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Thomas Jefferson and Sally Hemings: An American Controversy Paperback – March 29, 1998


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Product Details

  • Paperback: 288 pages
  • Publisher: University of Virginia Press; New edition edition (March 29, 1998)
  • Language: English
  • ISBN-10: 0813918332
  • ISBN-13: 978-0813918334
  • Product Dimensions: 9.6 x 5.8 x 0.8 inches
  • Shipping Weight: 1.2 pounds (View shipping rates and policies)
  • Average Customer Review: 3.7 out of 5 stars  See all reviews (57 customer reviews)
  • Amazon Best Sellers Rank: #480,479 in Books (See Top 100 in Books)

Editorial Reviews

Amazon.com Review

Annette Gordon-Reed, a professor of law at New York Law School, doesn't take a position for or against the proposition that Thomas Jefferson may have had a liaison of nearly 40 years with a slave named Sally Hemings, and that Hemings may have borne him several children. Instead, in this scrupulously researched book, Gordon-Reed examines the evidence both for and against Jefferson's liasion with Hemings. Among the strongest evidence in this provocative book is the fact that though Jefferson's time in Virginia was limited when he was in public life, Hemings's six children--born over 15 years--were delivered with months after each of Jefferson's stays at Monticello. --This text refers to an out of print or unavailable edition of this title.

From Library Journal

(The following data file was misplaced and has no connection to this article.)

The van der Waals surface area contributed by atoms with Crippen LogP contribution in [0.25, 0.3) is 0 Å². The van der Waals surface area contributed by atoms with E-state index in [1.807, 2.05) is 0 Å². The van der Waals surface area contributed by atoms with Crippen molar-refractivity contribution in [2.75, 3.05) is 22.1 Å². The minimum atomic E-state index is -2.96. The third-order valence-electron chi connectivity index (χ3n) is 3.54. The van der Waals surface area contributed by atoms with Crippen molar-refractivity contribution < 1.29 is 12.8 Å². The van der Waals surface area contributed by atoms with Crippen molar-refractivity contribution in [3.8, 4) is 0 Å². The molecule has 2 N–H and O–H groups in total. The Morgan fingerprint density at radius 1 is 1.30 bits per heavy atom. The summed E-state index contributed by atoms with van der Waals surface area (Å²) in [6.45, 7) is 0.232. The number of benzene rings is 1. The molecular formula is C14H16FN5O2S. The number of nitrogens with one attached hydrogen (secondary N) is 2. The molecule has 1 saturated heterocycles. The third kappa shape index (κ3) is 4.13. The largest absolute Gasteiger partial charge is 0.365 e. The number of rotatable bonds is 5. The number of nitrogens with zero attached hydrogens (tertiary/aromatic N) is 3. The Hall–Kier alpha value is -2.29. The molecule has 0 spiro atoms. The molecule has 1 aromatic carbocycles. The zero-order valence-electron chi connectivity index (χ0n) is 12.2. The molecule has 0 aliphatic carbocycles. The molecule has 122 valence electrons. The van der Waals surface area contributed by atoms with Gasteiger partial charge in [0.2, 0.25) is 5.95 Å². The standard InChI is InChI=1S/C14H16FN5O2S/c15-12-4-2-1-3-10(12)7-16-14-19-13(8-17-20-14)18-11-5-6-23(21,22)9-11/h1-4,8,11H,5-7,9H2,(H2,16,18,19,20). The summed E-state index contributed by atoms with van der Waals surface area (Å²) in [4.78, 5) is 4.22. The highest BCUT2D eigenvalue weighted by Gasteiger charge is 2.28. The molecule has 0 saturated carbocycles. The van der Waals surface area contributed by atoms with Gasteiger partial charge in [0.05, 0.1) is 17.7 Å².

Historian Ellis (Passionate Sage: The Character and Legacy of John Adams, LJ 4/15/93) does not attempt to give a full-scale biography of the Sage of Monticello. Rather, he offers a balanced meditation on Jefferson's character and ideals. Reaffirming and taking further what some previous authors have stated, Ellis maintains that Jefferson's ambiguous, secretive character was able to support mutually contradictory positions on a variety of issues. Moreover, Jefferson often retreated into romantic illusions rather than face reality. Ellis's work is based on many years of research into this period of American history, and it is perfectly pitched to appeal to both general readers and specialists. Attorney Gordon-Reed (law, New York Law Sch.) presents a lawyer's analysis of the evidence for and against the proposition that Jefferson was the father of several children born to his household slave Sally Hemings. Gordon-Reed is not concerned with Jefferson and Hemings as much as she is with how Jefferson's defenders have dealt with the evidence about the case. Her book takes aim at such noteworthy biographers as Dumas Malone, who has been quick to accept evidence against a liaison and quick to reject evidence for one. In sum, the Jefferson who emerges from these two books is a great though deeply flawed man. Both books are highly recommended as essential reading for all libraries.?Thomas J. Schaeper, St. Bonaventure Univ., N.Y.